BALTIMORE, April 22 (UPI) -- Tick-borne disease infections are on the rise. And each year, it seems, researchers discover new diseases delivered by the bloodsucker's bite. Recently, doctors in Maryland and China identified a never-before-seen tick-borne disease.
Scientists at the University of Maryland School of Medicine partnered with researchers in China in studying blood samples from 477 patients in northeastern China who were bitten by a tick during a monthlong period in 2014.
Their analysis showed that 28 patients (6 percent) had been infected with a previously unidentified type bacteria. Scientists named the bacteria species Anaplasma capra.
"This is an entirely new species of bacteria," study author Dr. J. Stephen Dumler, a professor of pathology at Maryland, confirmed in a press release. "This had never been seen in humans before. We still have a lot to learn about this species, but it may be that this bacteria is infecting humans over a wide area."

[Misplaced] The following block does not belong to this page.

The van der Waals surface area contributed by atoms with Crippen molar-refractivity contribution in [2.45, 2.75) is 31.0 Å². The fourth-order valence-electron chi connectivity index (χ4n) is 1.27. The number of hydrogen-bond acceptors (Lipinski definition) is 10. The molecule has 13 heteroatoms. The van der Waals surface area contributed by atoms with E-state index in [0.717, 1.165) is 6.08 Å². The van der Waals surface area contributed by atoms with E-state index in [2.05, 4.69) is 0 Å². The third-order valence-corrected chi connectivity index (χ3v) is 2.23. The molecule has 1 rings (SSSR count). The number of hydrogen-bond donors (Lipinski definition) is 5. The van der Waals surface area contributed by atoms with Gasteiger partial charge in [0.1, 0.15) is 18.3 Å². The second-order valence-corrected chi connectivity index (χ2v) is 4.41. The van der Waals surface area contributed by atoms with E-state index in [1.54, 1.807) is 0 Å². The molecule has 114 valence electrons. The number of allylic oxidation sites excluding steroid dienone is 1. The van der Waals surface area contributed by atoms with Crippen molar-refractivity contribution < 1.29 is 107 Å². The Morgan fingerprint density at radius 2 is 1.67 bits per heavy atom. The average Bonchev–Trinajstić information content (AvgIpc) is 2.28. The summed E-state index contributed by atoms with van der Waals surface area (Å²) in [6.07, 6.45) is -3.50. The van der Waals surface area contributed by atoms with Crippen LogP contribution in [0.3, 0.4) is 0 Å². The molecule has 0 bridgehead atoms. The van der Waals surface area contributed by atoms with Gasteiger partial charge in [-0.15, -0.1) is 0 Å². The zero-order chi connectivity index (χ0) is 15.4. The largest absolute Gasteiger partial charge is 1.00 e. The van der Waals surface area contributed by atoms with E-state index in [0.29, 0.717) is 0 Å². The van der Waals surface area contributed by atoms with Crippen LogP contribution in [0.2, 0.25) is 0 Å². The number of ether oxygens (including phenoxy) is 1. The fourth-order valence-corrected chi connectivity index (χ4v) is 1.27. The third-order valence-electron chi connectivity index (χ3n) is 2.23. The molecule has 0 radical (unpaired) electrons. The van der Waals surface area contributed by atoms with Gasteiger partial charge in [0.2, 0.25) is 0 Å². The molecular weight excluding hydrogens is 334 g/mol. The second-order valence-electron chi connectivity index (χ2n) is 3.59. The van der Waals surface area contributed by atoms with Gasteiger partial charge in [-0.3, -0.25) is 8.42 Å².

Like other tick-bite infections, the bacteria's presence can cause a range of symptoms, including fever, headache, fatigue, dizziness and muscle aches. Doctors were able to best the infection with antibiotics.
In the United States, the bacteria that causes the more common tick-borne disease relies on larger hosts like mice, deer and cattle. The ticks simply act as transportation and delivery vectors. Researchers believe the newly identified bacteria comes from goat populations, and is delivered by a species known as the taiga tick. The disease's scientific name is half-derived from the Latin word for goat, "capra."
In addition to China, the taiga tick can also be found in Eastern Europe, Russia and Asia, including Japan. More than a fifth of the world's population lives within the taiga tick's range.
The new disease is detailed in the latest issue of the journal Lancet Infectious Disease.